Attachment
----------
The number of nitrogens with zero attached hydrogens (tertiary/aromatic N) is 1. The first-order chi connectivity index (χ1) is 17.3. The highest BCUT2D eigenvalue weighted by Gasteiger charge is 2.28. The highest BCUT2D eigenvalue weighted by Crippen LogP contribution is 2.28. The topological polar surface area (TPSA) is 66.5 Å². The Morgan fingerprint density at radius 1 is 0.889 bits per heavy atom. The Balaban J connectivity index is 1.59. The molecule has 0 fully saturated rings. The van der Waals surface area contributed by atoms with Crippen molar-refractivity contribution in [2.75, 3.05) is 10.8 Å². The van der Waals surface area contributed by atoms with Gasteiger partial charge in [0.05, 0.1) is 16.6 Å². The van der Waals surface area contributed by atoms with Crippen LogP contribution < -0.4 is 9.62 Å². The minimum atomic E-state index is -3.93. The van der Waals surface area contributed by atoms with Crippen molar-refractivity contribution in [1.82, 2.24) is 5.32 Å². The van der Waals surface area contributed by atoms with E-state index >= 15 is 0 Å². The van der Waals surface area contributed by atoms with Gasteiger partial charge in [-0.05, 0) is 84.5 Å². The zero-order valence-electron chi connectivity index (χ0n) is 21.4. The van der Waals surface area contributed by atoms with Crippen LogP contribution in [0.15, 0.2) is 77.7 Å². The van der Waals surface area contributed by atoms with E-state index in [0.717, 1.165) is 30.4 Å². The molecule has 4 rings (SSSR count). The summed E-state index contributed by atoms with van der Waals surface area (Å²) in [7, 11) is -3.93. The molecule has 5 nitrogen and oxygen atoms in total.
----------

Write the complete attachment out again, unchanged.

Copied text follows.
The number of nitrogens with zero attached hydrogens (tertiary/aromatic N) is 1. The first-order chi connectivity index (χ1) is 17.3. The highest BCUT2D eigenvalue weighted by Gasteiger charge is 2.28. The highest BCUT2D eigenvalue weighted by Crippen LogP contribution is 2.28. The topological polar surface area (TPSA) is 66.5 Å². The Morgan fingerprint density at radius 1 is 0.889 bits per heavy atom. The Balaban J connectivity index is 1.59. The molecule has 0 fully saturated rings. The van der Waals surface area contributed by atoms with Crippen molar-refractivity contribution in [2.75, 3.05) is 10.8 Å². The van der Waals surface area contributed by atoms with Gasteiger partial charge in [0.05, 0.1) is 16.6 Å². The van der Waals surface area contributed by atoms with Crippen LogP contribution < -0.4 is 9.62 Å². The minimum atomic E-state index is -3.93. The van der Waals surface area contributed by atoms with Crippen molar-refractivity contribution in [1.82, 2.24) is 5.32 Å². The van der Waals surface area contributed by atoms with E-state index >= 15 is 0 Å². The van der Waals surface area contributed by atoms with Gasteiger partial charge in [-0.05, 0) is 84.5 Å². The zero-order valence-electron chi connectivity index (χ0n) is 21.4. The van der Waals surface area contributed by atoms with Crippen LogP contribution in [0.15, 0.2) is 77.7 Å². The van der Waals surface area contributed by atoms with E-state index in [0.717, 1.165) is 30.4 Å². The molecule has 4 rings (SSSR count). The summed E-state index contributed by atoms with van der Waals surface area (Å²) in [7, 11) is -3.93. The molecule has 5 nitrogen and oxygen atoms in total.